“With the town’s master plan, which targets the downtown area for workforce housing, everything has fallen right into place,” he said.
Anthony Coates, who recently moved into newly renovated apartments above Parto’s Pizza on Main Street, said he’s lived in downtown Riverhead for about six years.
“I’ve always been in secluded areas on the water,” Mr. Coates said, “Here it’s a totally different lifestyle.”
Where Mr. Coates said he was once wedded to his vehicle, he is now a walker and biker who loves the convenience that comes with living downtown.
“I walk down my flight of stairs and across the street to the community garden, pick some lettuce and basil and then go back home to prepare a salad grown right across the street,” he said. “I didn’t get in my car, I didn’t have to subject myself to Route 58. I’m buying local and growing local.”
To Mr. Coates, a political adviser to the town’s supervisor, the chicken-and-egg predicament isn’t one at all. He sees the answer as being obvious: Nobody “came first,” the chicken just evolved that way.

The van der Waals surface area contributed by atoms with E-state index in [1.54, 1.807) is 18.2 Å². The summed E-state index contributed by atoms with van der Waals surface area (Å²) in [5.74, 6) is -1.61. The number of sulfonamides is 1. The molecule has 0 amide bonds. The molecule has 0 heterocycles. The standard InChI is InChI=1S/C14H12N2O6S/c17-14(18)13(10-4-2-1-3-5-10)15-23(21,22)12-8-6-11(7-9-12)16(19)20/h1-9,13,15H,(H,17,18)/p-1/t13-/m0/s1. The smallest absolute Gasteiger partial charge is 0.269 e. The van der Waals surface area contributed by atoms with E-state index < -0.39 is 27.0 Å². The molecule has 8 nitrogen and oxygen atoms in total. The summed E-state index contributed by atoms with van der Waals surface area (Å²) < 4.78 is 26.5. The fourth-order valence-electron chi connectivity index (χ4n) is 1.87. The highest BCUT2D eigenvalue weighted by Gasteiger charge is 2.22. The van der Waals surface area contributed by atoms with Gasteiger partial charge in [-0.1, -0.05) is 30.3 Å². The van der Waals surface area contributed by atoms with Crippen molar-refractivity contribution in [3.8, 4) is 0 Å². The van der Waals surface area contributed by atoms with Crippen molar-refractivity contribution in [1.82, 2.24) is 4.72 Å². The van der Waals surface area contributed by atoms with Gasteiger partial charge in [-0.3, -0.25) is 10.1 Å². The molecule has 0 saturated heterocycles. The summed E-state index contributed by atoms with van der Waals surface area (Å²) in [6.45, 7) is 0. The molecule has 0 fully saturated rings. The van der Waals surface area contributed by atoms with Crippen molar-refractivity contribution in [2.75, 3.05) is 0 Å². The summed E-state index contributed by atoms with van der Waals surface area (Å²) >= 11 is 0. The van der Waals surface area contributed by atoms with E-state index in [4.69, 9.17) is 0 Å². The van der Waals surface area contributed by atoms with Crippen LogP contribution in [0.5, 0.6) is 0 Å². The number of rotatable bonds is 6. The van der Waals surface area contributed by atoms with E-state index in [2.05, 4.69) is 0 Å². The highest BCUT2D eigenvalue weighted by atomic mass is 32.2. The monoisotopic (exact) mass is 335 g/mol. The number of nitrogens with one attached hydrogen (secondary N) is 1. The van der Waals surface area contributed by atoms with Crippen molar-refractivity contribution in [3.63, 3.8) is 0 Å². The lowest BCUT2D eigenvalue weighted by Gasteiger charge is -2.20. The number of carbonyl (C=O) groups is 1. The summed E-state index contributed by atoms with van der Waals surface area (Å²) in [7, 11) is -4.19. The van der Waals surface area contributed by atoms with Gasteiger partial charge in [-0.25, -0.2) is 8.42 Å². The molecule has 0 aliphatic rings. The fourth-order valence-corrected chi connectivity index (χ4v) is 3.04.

“The supervisor has talked about building by building, block by block and if you’re going to be realistic, that’s the way it has to be done. In the past, we were treated to futurama photos of what Riverhead will look like in the future and it’s far-fetched because Riverhead is not some George Jetson village, it’s Riverhead,” he said. “You gotta do it the old-fashioned way, the way Patchogue did it, a little bit at a time. It’s not if you build it, they will come, it’s if they come, you’ll have to build it.”
To Mr. Coates, the Summerwind project and the possibility of other downtown business owners putting apartments into their historic buildings are vital to making a flourishing downtown a reality.
“I hear people say all the time, ‘Why don’t we get a Trader Joe’s?’ You’ll get it when they’re ready to be here; when there’s enough critical mass. I’m one piece of the mosaic of getting enough people down here to make it realistic.”